“Sadak” delves deeper into the shady world of prostitution by making characters like Maharani, the transgender boss of a brothel, more prominent. We get to see the brothel a number of times, looking at how young girls are forced to indulge in sex and often sold off by their family members to pimps. But Mahesh Bhat is progressive in his understanding of the entire thing, and we can see a touch of sensitivity while handling the subject. Gotya, his friend, loves Chanda, who is forced to work as a prostitute. They plan to marry, and it matters not to him what her background is or what she does. What matters is just the person, but not the occupation they are forced into, as with Ravi as well, who goes against his father when he disowns his own daughter because she ran away from home and was instead sold to a brothel. When the father comes to know this, he is overcome with shame that his daughter got infected with STD and hence polluted the blood that runs in her body; that he cannot take her to the same home. Ravi fights off and does away with his caste identity, of which his father is so proud. Choosing to keep his characters acting in this manner, Mahesh Bhatt makes a statement against ownership of the bodies of women and the inner misogynistic nature of various traditions.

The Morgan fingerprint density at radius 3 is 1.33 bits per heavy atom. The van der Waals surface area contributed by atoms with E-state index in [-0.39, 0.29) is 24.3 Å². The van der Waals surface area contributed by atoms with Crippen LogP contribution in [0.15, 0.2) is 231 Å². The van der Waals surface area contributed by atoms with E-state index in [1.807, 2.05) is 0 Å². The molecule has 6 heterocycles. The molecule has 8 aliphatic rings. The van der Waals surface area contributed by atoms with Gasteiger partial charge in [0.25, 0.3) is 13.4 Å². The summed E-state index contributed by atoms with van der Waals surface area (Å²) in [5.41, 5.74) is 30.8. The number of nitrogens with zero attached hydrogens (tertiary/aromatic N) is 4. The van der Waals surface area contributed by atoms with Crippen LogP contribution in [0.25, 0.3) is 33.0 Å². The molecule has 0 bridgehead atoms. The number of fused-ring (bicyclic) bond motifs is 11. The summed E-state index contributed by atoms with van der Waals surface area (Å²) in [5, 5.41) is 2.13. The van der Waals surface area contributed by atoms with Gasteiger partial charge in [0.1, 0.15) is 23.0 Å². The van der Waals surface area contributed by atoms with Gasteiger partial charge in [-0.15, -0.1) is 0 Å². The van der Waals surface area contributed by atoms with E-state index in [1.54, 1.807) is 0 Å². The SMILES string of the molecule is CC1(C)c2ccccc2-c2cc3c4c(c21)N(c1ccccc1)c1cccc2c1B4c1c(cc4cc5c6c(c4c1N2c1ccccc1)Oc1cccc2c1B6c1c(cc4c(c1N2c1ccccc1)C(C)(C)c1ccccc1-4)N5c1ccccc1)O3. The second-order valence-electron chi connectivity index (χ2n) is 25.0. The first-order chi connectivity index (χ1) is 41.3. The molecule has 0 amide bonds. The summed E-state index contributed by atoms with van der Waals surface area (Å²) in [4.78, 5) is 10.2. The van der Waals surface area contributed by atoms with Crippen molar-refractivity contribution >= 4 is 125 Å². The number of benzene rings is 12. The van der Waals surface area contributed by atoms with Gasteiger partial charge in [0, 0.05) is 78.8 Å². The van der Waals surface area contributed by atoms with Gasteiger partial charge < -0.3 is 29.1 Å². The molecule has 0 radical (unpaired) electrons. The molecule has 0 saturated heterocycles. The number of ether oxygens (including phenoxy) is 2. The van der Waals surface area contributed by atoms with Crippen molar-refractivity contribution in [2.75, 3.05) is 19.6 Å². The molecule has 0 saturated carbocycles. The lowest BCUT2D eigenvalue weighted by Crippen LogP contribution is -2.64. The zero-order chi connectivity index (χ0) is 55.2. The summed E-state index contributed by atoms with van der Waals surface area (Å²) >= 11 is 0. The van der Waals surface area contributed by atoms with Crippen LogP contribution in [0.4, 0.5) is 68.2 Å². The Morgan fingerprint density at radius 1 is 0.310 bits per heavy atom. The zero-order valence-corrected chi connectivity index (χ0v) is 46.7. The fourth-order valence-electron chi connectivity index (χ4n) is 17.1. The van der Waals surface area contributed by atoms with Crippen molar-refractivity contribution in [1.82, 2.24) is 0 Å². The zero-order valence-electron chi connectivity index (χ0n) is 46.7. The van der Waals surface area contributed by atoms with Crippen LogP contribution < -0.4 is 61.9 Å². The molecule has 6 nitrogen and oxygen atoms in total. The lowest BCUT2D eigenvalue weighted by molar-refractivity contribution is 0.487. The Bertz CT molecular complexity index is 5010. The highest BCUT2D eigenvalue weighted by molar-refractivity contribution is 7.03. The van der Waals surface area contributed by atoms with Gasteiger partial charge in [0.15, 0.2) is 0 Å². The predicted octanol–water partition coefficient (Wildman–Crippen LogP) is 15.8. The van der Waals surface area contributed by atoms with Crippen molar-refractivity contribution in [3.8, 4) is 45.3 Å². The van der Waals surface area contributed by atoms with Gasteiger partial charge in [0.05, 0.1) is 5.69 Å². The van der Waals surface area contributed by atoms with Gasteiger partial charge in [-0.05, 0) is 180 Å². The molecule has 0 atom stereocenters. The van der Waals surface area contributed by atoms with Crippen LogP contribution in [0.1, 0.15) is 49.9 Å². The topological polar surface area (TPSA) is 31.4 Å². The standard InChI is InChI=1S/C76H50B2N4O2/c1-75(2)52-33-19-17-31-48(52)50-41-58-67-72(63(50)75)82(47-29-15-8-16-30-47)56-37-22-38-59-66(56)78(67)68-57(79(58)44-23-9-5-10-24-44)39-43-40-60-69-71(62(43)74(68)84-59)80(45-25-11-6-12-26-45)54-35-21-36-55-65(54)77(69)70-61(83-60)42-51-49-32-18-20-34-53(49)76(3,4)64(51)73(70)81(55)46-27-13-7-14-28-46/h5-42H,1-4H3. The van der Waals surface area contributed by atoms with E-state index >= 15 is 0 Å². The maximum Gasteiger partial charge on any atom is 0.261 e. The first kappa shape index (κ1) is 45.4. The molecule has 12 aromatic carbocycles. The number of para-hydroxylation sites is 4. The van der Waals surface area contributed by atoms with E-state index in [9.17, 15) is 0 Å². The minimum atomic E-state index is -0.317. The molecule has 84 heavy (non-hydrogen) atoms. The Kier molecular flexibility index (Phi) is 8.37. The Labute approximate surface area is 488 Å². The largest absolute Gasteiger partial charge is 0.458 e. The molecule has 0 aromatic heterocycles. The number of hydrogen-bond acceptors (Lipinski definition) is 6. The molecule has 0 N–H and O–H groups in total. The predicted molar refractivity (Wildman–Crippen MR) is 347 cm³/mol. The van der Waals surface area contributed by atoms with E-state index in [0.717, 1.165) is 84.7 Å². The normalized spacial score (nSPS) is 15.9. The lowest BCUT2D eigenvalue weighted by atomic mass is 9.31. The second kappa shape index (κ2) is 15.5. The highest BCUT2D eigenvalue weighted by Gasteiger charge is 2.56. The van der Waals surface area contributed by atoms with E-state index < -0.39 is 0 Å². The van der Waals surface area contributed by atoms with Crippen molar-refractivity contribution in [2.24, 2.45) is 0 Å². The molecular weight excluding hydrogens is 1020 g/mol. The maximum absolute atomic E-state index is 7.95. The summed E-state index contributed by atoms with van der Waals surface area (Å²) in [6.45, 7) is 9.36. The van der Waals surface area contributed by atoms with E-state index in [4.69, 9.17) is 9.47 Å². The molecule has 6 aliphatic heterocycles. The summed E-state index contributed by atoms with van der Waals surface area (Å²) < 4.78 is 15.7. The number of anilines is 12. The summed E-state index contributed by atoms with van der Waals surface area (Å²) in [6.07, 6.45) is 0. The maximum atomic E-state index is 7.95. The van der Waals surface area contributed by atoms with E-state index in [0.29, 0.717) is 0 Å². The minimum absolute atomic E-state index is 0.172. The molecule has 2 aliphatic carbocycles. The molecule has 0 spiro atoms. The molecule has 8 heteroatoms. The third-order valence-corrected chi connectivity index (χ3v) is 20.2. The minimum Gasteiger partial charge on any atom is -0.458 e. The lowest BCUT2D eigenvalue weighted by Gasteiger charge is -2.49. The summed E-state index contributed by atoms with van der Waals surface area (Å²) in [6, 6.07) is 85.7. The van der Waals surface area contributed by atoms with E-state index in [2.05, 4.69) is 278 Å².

On the other hand, Scorsese doesn’t seem to be making a statement on prostitution, but he very well portrays the darker side of the city in having teenagers being forced into sex work. Travis meets Iris, introduced as a 12-year-old who is drugged and forced to sleep with people. Travis is seemingly disgusted by this. His life attains some meaning when he decides to take matters into his own hands and help people with his vigilant-ish reasoning. He comes to that decision following a trail of thought that tells him people living in poverty are scum and should be eliminated. He is motivated after he has a conversation with one man in the cab who tells him that he will kill a man who is sleeping with his wife with a.44 pistol. Taking wrong inferences from this conversation because of his troubled mental state, Travis buys some pistols with the aim of “cleansing” the city, as he proclaimed earlier. His disgust seems to be for the people rather than the work they do, coming from a moralist understanding of the world. When he happens to be at a shop where a black man is holding up for money, he shoots him with the gun he just bought. It is not clear whether he holds prejudice against African Americans, but subtle signs are given throughout for us to draw a picture of how he thinks.